Funding probe taking shape Senate Republicans target fund raising of White House, Congress

March 07, 1997|By Karen Hosler | Karen Hosler,SUN NATIONAL STAFF

WASHINGTON -- A potentially damaging Senate investigation of campaign fund raising by the Clinton White House could begin soon under a deal struck by Republicans yesterday that Democrats said they would not try to block.

Senate Majority Leader Trent Lott united his Republican colleagues around a plan that calls for an investigation of illegal activities in the election campaign last year. The investigators will be empowered to look at Republicans as well as Democrats, congressional candidates as well as the presidential contenders.

But the major focus of the investigation -- and of public hearings -- will clearly be on fund-raising activity by President Clinton and Vice President Al Gore. The topics will likely include allegations that the Democrats sold favors, such as White House overnights, to foreign contributors and that Gore and others may have illegally solicited campaign money at the White House.

The Senate investigation had been threatened in recent weeks by partisan strife. Some Republicans wanted it to examine only misdeeds by the Clinton administration. Democrats, seeking to take the heat off the president, insisted that the inquiry look at all questionable fund-raising activities, not just those that appear illegal.

Lott's proposal, which was approved by the Rules Committee yesterday and will be voted on by the Senate next week, represented a compromise. It called for the Senate inquiry to be completed by the end of this year, with a final report due Jan. 31, 1998. The investigation will have a budget of $4.35 million, less than its Republican chairman, Sen. Fred Thompson of Tennessee, had sought but more than Democrats wanted to approve.

Lott failed to draw a single vote from Democrats on the Rules Committee yesterday. The Mississippi senator said he had concluded that Democratic support would never be forthcoming.

"They said they wanted less [money approved for the investigation], and this is less money," Lott said. "They said they wanted an ending date; this has one. They wanted Congress to be included. This does it. Or do they really not want an investigation to happen? Is that what's going on?"

By gaining the backing of all his majority party Republicans, Lott succeeded in isolating the Democrats. The Democrats would have had to stand alone against a congressional examination of their party's president at a time when new allegations of fund-raising misdeeds at the White House are emerging almost daily.

Sen. Tom Daschle, the Senate Democratic leader whose own troops were jittery about the appearance of resisting the investigation, backed off yesterday on his earlier threats to filibuster a bill to finance the investigation.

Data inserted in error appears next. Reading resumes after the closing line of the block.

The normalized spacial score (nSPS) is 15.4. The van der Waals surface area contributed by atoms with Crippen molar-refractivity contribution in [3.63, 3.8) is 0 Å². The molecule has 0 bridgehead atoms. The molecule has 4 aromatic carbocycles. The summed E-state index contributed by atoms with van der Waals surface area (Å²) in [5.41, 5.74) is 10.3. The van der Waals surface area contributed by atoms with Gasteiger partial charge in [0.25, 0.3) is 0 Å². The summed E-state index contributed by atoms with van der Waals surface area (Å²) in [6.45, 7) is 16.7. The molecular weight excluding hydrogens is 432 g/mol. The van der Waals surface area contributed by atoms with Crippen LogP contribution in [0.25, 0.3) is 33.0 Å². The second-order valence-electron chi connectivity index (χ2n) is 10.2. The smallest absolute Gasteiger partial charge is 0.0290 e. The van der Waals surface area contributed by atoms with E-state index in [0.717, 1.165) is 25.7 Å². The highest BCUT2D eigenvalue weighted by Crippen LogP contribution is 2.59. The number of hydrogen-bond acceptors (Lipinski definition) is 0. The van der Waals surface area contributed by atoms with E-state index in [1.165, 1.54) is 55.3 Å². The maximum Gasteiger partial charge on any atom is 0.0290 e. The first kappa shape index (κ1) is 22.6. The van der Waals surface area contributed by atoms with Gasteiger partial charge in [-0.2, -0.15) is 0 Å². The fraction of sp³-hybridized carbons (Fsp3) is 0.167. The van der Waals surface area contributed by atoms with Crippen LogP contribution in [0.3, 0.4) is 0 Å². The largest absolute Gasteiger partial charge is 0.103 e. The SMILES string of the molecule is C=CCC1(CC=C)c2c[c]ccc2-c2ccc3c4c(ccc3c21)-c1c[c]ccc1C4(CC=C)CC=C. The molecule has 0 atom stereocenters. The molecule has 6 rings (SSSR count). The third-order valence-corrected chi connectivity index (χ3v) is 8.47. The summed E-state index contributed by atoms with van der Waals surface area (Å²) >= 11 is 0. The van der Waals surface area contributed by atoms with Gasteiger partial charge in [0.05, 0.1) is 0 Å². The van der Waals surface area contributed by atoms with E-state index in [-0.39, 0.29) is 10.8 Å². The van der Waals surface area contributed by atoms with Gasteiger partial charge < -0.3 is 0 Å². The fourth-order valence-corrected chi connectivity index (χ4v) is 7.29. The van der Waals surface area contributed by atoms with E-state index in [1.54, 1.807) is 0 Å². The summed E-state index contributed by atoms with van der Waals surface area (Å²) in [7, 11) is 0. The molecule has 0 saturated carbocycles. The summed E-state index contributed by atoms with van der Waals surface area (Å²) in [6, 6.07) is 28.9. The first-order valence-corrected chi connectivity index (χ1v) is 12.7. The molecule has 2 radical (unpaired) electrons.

"We'll voice our opinion, offer amendments and accept the consequences," the South Dakota senator told reporters yesterday.

Daschle is still seeking a broader scope for the investigation, a smaller budget of about $3 billion and a promise that Republicans will allow a floor vote by May on a campaign finance reform bill that even its sponsors say will not have enough support to pass. But Daschle lacks the votes to force such concessions.

Lott's major achievement yesterday was winning the backing of several key Republicans who have very different ideas about how the fund-raising inquiry and hearings should be conducted.

Thompson, a one-time Watergate investigator and presidential hopeful whom Lott tapped to lead the inquiry as chairman of the Government Affairs Committee, had proposed a broad $6.5 million investigation that he hoped to begin two months ago. He had already won unanimous bipartisan support from his committee for the plan and has issued dozens of subpoenas.

But Thompson's proposal ran afoul of both Democratic leaders, who called it too expensive and too open-ended, and key Republicans on the Rules Committee, who thought it was too broad.

Sen. Mitch McConnell, a Kentucky Republican, objected in particular to having a scope so wide that it would deal with legal campaign finance activity by members of Congress. Privately, most senators of both parties shared that concern.

Confining the inquiry to apparently illegal activities eased McConnell's concerns. But Democrats then said they feared the investigation would be so narrow that only the White House activities would be covered.

Sen. Wendell H. Ford of Kentucky, the senior Democrat on the Rules Committee, complained that "two big bites" had been taken out of the scope of the investigation because it would not examine candidates' legal, but still questionable, use of money from political parties and outside organizations.

"The rope is being drawn pretty tight on you," Ford told Thompson at the committee meeting.

"Don't jump to any conclusions," Thompson replied. But Thompson, a booming-voiced former actor who had tried to maintain his independence, acknowledged that he had been taken down a peg by the Republican leaders.

He likened himself to a stock car racer who "came as close to the wall as I could without crashing." Thompson said he had decided to accept the compromise because the investigation was on the verge of "not happening."

"I got most of what I wanted," he added.

The Senate investigation will unfold simultaneously with a similar inquiry into campaign fund-raising being conducted by a House committee.

A more private investigation is already under way at the Justice Department. It may eventually be turned over to an outside counsel.

If the Senate investigation is not completed by its deadline of year's end, Thompson has the option of requesting more time and money from the Senate. The Democrats wanted to set the limits as tight as possible so they would have a chance to block the investigation if it seemed to them to be a witch hunt.

Pub Date: 3/07/97

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